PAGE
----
According to verse 16, why will the Savior not forget any of Heavenly Father’s children? (Because the Savior has “graven [us] upon the palms of [His] hands.”)
Write the word graven on the board. Explain that to engrave is to cut or carve something into an object so the imprint remains there permanently.
In what way have we been graven upon the palms of the Savior’s hands?
How might this demonstrate the Savior’s love for us?
What can we learn from these verses that can reassure us when we may be tempted to feel that the Lord has forgotten us? (Students may suggest many correct truths, but make sure it is clear that the Lord loves us, and He will never forget us. Using students’ words, write this truth on the board.)
What experiences have helped you know that the Lord loves you and has not forgotten you?
Summarize Isaiah 49:17–26 by explaining that Isaiah prophesied that in the latter days, the descendants of Israel will be gathered in great numbers. Isaiah 49:22–23 specifically refers to how the Gentiles, or non-Israelite people, will assist in this process. The Lord testified that the time will come when all people will know that He is the Savior and Redeemer of mankind.
Invite students to list in their class notebooks or scripture study journals several items they own that have some value to them. Invite them to write next to each item the amount of money they would be willing to sell that item for. Invite a few students to explain to the class some of the items and amounts of money they listed.
When something is sold, who becomes the owner? (The person who purchased the item.)
Invite students to write their names at the bottom of the lists they created.
Point out that when we sin we may feel like the Savior has sold us or that He may not want us anymore. Invite a student to read Isaiah 50:1 aloud. Ask the class to follow along, looking for what the Lord said to those who felt they had been sold or abandoned by the Lord.
What do you think the Lord meant when He said, “For your iniquities have ye sold yourselves”? (The Lord had not sold or forsaken His chosen people; they had sold themselves into the captivity of sin.)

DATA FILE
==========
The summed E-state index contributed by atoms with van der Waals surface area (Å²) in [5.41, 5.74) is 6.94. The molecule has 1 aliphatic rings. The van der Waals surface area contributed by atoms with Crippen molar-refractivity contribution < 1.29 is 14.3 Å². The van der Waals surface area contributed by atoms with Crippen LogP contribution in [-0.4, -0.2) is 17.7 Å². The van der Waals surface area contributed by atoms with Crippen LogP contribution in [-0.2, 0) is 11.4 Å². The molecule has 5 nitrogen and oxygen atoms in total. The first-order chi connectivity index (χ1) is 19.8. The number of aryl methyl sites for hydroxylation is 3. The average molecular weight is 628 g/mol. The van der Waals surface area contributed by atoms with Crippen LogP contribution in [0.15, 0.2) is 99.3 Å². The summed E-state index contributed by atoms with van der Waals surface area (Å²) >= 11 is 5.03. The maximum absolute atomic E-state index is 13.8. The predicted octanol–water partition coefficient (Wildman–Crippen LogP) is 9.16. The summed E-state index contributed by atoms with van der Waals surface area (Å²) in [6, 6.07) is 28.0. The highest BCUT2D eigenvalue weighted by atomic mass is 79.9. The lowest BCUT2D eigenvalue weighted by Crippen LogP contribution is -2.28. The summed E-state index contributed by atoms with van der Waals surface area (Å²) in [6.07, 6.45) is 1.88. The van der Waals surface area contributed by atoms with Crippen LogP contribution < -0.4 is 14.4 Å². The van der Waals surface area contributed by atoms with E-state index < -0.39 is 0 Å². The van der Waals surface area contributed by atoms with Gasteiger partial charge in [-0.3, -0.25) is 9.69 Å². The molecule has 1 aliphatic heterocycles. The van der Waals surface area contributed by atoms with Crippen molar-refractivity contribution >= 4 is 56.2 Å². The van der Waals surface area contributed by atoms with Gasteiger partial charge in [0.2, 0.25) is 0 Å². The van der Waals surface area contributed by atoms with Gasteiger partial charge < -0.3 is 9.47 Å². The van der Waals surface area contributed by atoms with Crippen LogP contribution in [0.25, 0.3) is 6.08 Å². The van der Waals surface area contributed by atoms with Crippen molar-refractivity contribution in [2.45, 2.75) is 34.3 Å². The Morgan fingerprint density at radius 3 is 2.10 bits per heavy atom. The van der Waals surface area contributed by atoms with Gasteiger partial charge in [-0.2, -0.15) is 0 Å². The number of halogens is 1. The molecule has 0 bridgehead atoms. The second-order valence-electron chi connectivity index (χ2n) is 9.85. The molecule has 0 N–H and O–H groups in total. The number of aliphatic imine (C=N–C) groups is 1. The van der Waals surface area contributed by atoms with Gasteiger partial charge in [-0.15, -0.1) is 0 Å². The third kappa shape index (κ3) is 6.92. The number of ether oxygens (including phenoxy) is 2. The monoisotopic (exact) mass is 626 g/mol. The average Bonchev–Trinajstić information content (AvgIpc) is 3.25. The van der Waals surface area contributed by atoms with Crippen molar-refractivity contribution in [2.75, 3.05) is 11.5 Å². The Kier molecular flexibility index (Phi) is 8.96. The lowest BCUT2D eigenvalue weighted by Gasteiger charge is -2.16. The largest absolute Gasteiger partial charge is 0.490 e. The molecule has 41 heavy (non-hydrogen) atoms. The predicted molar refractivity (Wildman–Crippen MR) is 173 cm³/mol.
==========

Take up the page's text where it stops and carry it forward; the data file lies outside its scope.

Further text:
What principle can we learn from verse 1? (Students may suggest a variety of principles, but be sure it is clear that when we sin, we sell ourselves into captivity.)
What are some examples of how we might sell ourselves into captivity through sin?
What do you think it means that when we sin, we sell ourselves for naught? (By sinning we trade our freedom and happiness for that which is of no real value.)
Once we have sinned and sold ourselves into captivity, what needs to happen in order for us to regain our freedom?
Write the word redeem on the board, and ask students to explain what they think it means. After they respond, explain that to redeem means to buy back or to deliver from captivity. Invite students to read Isaiah 50:2 silently and look for what the Savior said about His power and ability to redeem us, or buy us back, from the captivity of sin.
What do you think the Savior meant when He asked, “Is my hand shortened at all, that it cannot redeem? or have I no power to deliver?” (Students may give a variety of answers, but make sure it is clear that the Savior has the power to redeem us because of His Atonement. Using students’ words, write this truth on the board.)
Explain that in Isaiah 50:4–7 we read the Lord’s explanation of some of the things that would happen to Him as part of the Atonement. Invite a student to read Isaiah 50:4–7 aloud. Ask students to follow along, looking for words and phrases that describe what would happen to the Savior. Invite students to report what they find.
How is the Savior’s willingness to endure the suffering involved with the Atonement evidence of His commitment to us?
Remind students that while the Savior performed the Atonement and therefore has the power to redeem us from the captivity of sin, each of us must choose to repent of our sins in order to be redeemed. Invite students to open their hymnbooks to “Redeemer of Israel” (Hymns, no. 6) and either sing as a class or silently read the verses. Encourage them to write in their class notebooks or scripture study journals their feelings about any verses or phrases of this hymn that stand out to them. After sufficient time, invite a few students to share with the class what they wrote.
Invite students to ponder whether they have any sins they need to repent of. Encourage them to allow the Lord to redeem them by choosing to repent.